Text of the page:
The story of an A-Game

The story of an A-Game

It was almost exactly a year ago that I was struck with one of those aha-moments in life! It happened at the beginning of lockdown and during a mental coaching conversation with the captain of a national sports team. For the umpteenth time in my life, I found myself discussing the concept of our ‘A-game’. This time was about how lockdown was forcing this athlete to bring that A-game to all of his life, not just to an important sports event.

I asked him to describe what he meant by this, specifically what boxes did he need to tick in order to know he had covered all the bases of his so-called A-game?

Long story short, he could not come up with a satisfactory answer. Neither could 14 other international athletes and coaches from five different sports to whom I posed the same question. Even Google did not have an answer to what the key components of an athletes A-game actually are!

My aha moment was when I realised that neither myself nor all the athletes and commentators who use the term ‘A-game’ really know what we are talking about! It’s one of those ‘suitcase’ words, which means nothing by itself, but holds a bunch of things inside that require unpacking.

And so my quest began;

‘Is it possible to design a generic framework or map that could guide people to unlock their unique A-game?’  

The answer is turning out to be a game-changer.

It took two months of intense interrogation, frustration and creativity to unpack that A-game suitcase, to build, tear-apart and rebuild a framework that could guide people to unlock their unique A-game. I eventually arrived at a surprisingly simple, practical, common-sense six-part framework that seemed relevant for all of work and life. It was still only a  theory though, and a theory is not much good until tested.

After two months of that A-game interrogation, I took the leap of faith, packaged it into a 5-8 hour live and online workshop series for business and sports teams, and put it out there.

It was now up to the audiences to decide.

Nearly one year later, over 3200 people from just over 300 different organisations have gone through the ‘Unlock your A-game’ online programme.

The tribe has spoken – the six-part framework is proving rock solid. And a game-changer.

Alongside the A-game conversation with that athlete, another relevant thing happened around that same early lockdown period. Some of my respected peers and friends were urging me to quickly get my public speaking and workshop content online, and to do so before others in my field did. It made perfect sense, but strangely, I was not moved to do so. I never quite knew why at the time, but I went with my gut.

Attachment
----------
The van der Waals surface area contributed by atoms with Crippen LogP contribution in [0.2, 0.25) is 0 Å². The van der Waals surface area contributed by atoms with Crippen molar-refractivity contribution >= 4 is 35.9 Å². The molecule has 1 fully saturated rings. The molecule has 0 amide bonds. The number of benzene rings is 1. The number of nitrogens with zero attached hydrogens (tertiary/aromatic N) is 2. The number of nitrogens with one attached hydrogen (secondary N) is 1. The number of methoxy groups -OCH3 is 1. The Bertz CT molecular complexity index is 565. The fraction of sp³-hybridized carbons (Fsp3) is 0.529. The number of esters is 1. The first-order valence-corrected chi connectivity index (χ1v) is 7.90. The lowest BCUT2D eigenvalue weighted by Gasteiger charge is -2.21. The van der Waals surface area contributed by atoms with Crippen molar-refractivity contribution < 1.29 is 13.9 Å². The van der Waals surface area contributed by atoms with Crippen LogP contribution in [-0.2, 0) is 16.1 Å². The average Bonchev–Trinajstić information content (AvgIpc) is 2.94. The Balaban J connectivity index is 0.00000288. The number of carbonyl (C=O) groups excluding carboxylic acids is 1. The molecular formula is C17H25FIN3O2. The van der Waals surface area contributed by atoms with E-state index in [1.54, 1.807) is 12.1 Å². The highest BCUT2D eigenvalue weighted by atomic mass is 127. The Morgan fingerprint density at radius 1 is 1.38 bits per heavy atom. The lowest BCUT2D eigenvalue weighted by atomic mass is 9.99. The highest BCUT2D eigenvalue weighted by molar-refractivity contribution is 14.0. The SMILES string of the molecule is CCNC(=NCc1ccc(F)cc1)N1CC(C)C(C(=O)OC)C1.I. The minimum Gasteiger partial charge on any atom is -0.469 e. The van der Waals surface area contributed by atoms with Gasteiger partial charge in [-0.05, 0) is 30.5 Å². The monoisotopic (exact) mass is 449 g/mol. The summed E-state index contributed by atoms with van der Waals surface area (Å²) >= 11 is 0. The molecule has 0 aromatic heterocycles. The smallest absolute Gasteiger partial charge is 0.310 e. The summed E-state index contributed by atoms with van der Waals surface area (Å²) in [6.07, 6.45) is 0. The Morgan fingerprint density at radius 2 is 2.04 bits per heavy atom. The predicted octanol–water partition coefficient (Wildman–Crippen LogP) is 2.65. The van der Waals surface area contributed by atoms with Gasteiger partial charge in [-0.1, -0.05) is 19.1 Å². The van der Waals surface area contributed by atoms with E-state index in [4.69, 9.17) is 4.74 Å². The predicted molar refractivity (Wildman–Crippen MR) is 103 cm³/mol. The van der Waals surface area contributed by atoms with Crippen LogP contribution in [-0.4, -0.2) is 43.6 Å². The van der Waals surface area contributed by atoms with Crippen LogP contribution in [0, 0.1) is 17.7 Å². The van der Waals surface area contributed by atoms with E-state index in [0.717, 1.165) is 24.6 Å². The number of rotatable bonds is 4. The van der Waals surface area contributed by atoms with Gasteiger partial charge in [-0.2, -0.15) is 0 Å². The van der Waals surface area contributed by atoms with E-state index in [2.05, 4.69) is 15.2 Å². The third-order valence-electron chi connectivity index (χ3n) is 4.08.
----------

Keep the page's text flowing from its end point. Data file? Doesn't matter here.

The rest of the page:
It turned out to be a very smart move.

Here are five lessons that stand out from this process of redesigning my business focus.

  1. Listen to your gut, which is especially difficult when it flies in the face of what respected others think
  2. There are plenty of opportunities out there, and there are clues  everywhere, we just need to pay close attention. The opportunity and need to solve the A-game mystery was always there.
  3. To be at the front of the performance curve in your industry, say amongst the top 10% of performers, you need to be smarterthan the other 90%
  4. Nurture and support others, by nurturing and supporting yourself first.
  5. Three common mental states to be aware of and then manage are
  6. i) distracted, ii) focussed and iii) flow.
  • Distractions: Constantly work to be better and better at managing those thoughts that distract you, like stress, anxiety, pressure, fear, doubt, negativity, lack of confidence, panic, etc.
  • Focussed: Know what the important things are in your life to focus on, and find ways to constantly sharpen the focus of your intentions, thoughts and actions towards those solutions
  • Flow: Once correctly focussed, adding acceptance, trust and unattachment to the outcome will give a damn good chance of finding flow– and this is a state where special shit happens.

In the next post, I will share the six key components of the A-game framework, and some of the standout lessons from A-game conversations with those over 3000 people.

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